An update from Nature for Change. - SOS – Sumatran Orangutan Society
An update from Nature for Change.

Fruit trees, bee hives, camera traps and more!

An update on the amazing projects run by our partner Nature for Change.

In August last year, we brought you the news that we have a new partner for project work in Sumatra: Nature for Change (NFC). Based on the edge of Leuser National Park, Darma (NFC founder) and his team work with the communities living in the buffer zone around the park. Farmers living in this area often grow rubber trees or oil palms in small plantations, so one of NFC’s initiatives is to encourage more of a poly-culture system where farmers plant a greater number and diversity of fruiting trees alongside their other crops. This way, farmers will lose a smaller proportion of their fruit crop to wildlife and will no longer feel the need to protect their crops by injuring or killing animals who enter their plantations.

Fruit trees growing in the nursery. Photo credit Darma Pinem.

In 2019, NFC enabled farmers to plant 5000 fruit trees, and they’re growing a further 5000 in their community tree nursery for planting in 2020. The team has also recently started working with farmers on bee-keeping as an additional livelihood project. A visiting expert recently came to train participating farmers in setting up beehives, and – weather permitting – these hives will be occupied by bees any day now.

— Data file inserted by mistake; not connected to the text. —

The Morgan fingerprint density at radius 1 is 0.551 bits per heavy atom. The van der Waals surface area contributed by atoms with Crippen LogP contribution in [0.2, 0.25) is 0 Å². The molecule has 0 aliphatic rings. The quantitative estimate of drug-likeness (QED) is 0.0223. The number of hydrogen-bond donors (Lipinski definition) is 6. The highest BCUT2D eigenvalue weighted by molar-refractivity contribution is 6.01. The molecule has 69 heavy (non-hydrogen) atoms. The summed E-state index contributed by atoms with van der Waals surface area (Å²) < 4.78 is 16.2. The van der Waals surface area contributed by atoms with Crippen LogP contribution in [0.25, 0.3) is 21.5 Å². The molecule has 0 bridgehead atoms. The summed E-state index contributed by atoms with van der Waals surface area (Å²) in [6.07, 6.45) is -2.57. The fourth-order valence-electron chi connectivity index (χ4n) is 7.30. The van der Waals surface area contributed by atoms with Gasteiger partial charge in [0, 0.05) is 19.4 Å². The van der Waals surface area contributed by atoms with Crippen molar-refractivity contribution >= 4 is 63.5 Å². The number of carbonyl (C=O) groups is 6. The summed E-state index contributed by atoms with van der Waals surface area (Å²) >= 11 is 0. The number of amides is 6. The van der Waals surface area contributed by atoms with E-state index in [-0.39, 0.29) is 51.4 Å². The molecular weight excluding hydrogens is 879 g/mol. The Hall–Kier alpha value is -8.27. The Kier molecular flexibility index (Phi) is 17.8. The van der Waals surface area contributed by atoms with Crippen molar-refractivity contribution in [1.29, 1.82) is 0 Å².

Beehives ready for bees to move in. Photo credit Darma Pinem.

NFC has also recently implemented its border patrol team. Trained by national park officers at the beginning of January 2020, the team is already working on maintaining trails along the national park border, fixing and replacing signs and recording observations about wildlife tracks and signs along the border. They also conduct socialisation with farmers living and working along the border to build trust and gain understanding of their feelings about wildlife.

The border patrol team. Photo credit Darma Pinem.

Finally, the team has also installed camera traps along animal trails in the buffer zone. This will help them to understand what kind of wildlife is in the area and what they might need to prepare for in terms of mitigating the effects of animals visiting farmers’ fruit trees and other crops. The camera traps have already captured videos of wild pigs, Thomas leaf monkeys and porcupines passing through the buffer zone – this is incredibly valuable for the team as they plan the next stages of their work with farmers, their crops and the forest.




An adult sumatran orangutan

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